Nearly 50 years after leaving Vietnam, Brian Yee is still haunted by war.
The 69-year-old Army veteran has trouble sleeping at night. Memories of the Vietnam War continue to race in his mind. “I’d see guys being killed all the time,” said Yee, an Army helicopter crew chief. “We’d watch enemy fire from the air. At the end of the day, we’d have to pick up dead bodies.”
Yee flew 365 missions during his 10-month tour of duty. “I was lucky to get out of there alive,” he said. “I had passed the stage of scared or complaining. I developed a numb demeanor. It’s like watching your life on TV.”
When Yee returned to Hawaii in 1969, he went into a deep, dark depression. He’d isolate himself from his family and friends. He couldn’t find a job and spent his days alone fishing along the Waianae coast. People told him he was wasting his life away.
He knew something was wrong with him. But there was no mention at the time of what’s now been identified as post-traumatic stress disorder (PTSD). “World War II and Korean War vets never talked about their war experiences, so I just kept quiet,” said Yee.
But keeping quiet was eating him up inside.
“I now know my neighbors and uncles had PTSD,” he said. “They’d get drunk, blow steam, yell at the kids, and kick the dogs.”
Twenty years later, Yee finally got help for his depression. He began being treated by a therapist, who suggested that he write about his feelings about his Vietnam experience. Yee wrote essays and poems about the discrimination he experienced as a Chinese-American in a country where the enemy looked like him. He wrote about losing his friends, helicopters being shot down, and climbing into graves to get away from mortar attack.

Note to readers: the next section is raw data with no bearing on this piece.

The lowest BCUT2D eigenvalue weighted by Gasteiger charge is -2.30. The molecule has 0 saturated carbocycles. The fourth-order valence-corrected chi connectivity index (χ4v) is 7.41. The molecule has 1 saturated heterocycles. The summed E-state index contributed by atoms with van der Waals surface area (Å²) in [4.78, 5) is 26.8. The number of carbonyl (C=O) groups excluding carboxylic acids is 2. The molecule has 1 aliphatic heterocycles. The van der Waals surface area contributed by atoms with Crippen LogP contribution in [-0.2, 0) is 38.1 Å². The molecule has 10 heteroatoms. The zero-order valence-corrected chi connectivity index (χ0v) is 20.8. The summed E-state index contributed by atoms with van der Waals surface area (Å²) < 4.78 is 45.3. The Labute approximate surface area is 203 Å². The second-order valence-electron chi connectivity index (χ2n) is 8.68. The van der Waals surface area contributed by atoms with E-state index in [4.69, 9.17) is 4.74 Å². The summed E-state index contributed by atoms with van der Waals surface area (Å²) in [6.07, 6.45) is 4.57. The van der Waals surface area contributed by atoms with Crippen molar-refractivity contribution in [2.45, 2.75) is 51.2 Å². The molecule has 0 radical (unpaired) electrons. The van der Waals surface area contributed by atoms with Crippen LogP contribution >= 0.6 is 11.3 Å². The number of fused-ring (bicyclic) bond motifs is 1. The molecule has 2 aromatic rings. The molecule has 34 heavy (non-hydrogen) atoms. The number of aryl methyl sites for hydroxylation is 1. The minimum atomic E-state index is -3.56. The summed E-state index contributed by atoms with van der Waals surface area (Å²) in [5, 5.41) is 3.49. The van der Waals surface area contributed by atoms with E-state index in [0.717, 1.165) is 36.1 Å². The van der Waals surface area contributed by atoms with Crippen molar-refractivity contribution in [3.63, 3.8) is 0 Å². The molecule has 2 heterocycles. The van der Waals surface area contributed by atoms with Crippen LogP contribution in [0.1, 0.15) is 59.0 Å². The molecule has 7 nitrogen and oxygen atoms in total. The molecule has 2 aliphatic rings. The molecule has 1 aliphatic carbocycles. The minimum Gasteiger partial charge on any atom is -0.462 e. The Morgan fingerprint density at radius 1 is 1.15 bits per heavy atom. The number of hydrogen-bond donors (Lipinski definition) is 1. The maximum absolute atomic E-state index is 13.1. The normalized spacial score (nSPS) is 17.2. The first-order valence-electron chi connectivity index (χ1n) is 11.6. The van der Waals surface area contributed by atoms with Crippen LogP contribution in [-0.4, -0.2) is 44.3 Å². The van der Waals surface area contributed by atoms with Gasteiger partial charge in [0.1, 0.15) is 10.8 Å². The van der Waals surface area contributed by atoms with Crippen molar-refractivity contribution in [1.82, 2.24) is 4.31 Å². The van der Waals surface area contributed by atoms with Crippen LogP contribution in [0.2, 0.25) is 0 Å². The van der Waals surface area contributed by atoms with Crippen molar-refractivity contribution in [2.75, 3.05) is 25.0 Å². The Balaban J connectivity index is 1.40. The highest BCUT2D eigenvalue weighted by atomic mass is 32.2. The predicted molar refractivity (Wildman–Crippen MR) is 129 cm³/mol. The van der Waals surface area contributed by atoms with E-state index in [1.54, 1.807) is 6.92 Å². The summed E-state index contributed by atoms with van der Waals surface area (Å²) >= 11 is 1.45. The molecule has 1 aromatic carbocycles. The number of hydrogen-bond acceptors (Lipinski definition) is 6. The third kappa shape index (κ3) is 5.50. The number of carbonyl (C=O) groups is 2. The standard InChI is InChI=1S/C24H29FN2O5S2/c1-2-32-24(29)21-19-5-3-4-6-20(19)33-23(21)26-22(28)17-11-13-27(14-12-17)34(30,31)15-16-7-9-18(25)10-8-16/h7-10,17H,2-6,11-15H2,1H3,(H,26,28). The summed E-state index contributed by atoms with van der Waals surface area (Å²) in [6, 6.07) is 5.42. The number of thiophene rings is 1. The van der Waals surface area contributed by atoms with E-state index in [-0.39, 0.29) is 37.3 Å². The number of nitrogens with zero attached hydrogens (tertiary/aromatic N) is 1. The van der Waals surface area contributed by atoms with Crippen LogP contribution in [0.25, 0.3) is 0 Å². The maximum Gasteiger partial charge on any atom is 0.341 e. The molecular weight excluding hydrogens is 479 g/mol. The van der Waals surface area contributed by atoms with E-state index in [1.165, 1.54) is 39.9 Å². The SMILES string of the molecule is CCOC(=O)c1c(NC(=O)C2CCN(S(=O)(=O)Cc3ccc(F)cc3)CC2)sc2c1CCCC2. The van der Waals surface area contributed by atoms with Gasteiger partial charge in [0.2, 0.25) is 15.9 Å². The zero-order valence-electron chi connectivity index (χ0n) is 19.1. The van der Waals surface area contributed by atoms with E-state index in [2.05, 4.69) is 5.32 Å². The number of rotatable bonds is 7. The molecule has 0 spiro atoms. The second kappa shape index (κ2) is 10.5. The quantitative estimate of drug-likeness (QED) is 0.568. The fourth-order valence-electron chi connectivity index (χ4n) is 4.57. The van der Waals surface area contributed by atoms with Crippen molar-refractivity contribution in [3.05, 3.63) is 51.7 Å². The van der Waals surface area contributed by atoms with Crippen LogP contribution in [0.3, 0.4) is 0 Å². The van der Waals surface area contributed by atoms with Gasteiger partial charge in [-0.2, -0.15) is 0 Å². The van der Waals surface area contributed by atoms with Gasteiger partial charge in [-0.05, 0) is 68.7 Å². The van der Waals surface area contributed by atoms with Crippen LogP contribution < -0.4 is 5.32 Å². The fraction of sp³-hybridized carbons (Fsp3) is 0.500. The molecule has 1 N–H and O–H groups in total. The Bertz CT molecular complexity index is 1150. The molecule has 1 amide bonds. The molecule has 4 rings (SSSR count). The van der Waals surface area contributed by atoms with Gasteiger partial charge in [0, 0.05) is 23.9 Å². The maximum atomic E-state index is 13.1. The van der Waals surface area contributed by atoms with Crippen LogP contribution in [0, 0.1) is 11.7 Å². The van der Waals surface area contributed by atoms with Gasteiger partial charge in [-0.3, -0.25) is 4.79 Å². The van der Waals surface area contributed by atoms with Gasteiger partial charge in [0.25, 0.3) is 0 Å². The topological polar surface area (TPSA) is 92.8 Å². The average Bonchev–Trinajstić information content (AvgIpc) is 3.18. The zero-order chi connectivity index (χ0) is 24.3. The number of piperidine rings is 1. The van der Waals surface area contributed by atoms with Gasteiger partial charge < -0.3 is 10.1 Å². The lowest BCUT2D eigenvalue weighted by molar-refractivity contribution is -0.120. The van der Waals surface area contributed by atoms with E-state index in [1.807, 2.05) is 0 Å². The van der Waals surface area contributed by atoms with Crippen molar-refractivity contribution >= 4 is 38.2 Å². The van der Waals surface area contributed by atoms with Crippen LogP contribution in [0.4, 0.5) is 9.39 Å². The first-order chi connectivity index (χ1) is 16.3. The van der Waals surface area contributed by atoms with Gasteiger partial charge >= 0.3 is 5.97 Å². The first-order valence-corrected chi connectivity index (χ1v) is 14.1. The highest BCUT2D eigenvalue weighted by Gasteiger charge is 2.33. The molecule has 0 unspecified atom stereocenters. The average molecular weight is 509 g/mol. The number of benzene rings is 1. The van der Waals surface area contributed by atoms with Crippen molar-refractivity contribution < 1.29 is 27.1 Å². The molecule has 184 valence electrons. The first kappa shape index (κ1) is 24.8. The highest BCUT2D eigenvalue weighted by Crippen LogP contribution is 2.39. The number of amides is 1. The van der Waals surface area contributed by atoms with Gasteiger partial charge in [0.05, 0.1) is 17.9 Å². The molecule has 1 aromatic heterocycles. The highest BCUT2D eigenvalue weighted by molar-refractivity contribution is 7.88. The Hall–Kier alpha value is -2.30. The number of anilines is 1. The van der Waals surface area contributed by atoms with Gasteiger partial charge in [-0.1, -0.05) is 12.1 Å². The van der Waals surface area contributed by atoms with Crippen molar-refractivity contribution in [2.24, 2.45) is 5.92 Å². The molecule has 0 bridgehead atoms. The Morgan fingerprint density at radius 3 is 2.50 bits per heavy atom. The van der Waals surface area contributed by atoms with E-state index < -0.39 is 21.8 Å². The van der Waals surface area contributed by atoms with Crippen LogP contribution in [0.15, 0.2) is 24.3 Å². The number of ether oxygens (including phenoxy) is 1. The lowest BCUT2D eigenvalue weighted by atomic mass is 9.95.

“I found out that I was good at writing,” he said. “And it helped me process my experiences and make it easier to accept.”
Yee joined the creative writing group at the Veterans Affairs Pacific Islands Health Care System. Then he started reviving his childhood love for art and began doing ceramics. He became involved with the Hawaii Potters Guild and began entering his work in the annual National Veterans Creative Arts Competition. It gave him a renewed purpose and positive outlook in life.
“Art helps me understand my depression a lot more so I can handle it better,” he said.
Art has been known to be a form of physical and psychological therapy that can help heal the body and mind. The competition helps veterans explore their artistic side by entering their paintings, photographs, sculptures, writings, musical performances, and other art forms. The Hawaii winners are then entered in the national competition.
Yee fires up a kiln during his early years of doing ceramics.
“When I’m creating, it’s like watching someone else throwing the clay on the wheel, or glaze or fire it in the kiln. I see my hands doing it but I don’t think it’s me,” he said.
Some of Yee's ceramic pieces.
“Art takes me away from my depression,” he said. “It’s like Zen. My imagination and hands take over.”
Yee’s entry in this year’s Veterans Creative Arts Competition contest is “Line in the Sand,” a ceramic vase that looks like a bamboo for ikebana (Japanese flower arrangement). The curve represents a samurai sword.
Yee is proud to show his entry in this year's Veterans Creative Arts Competition.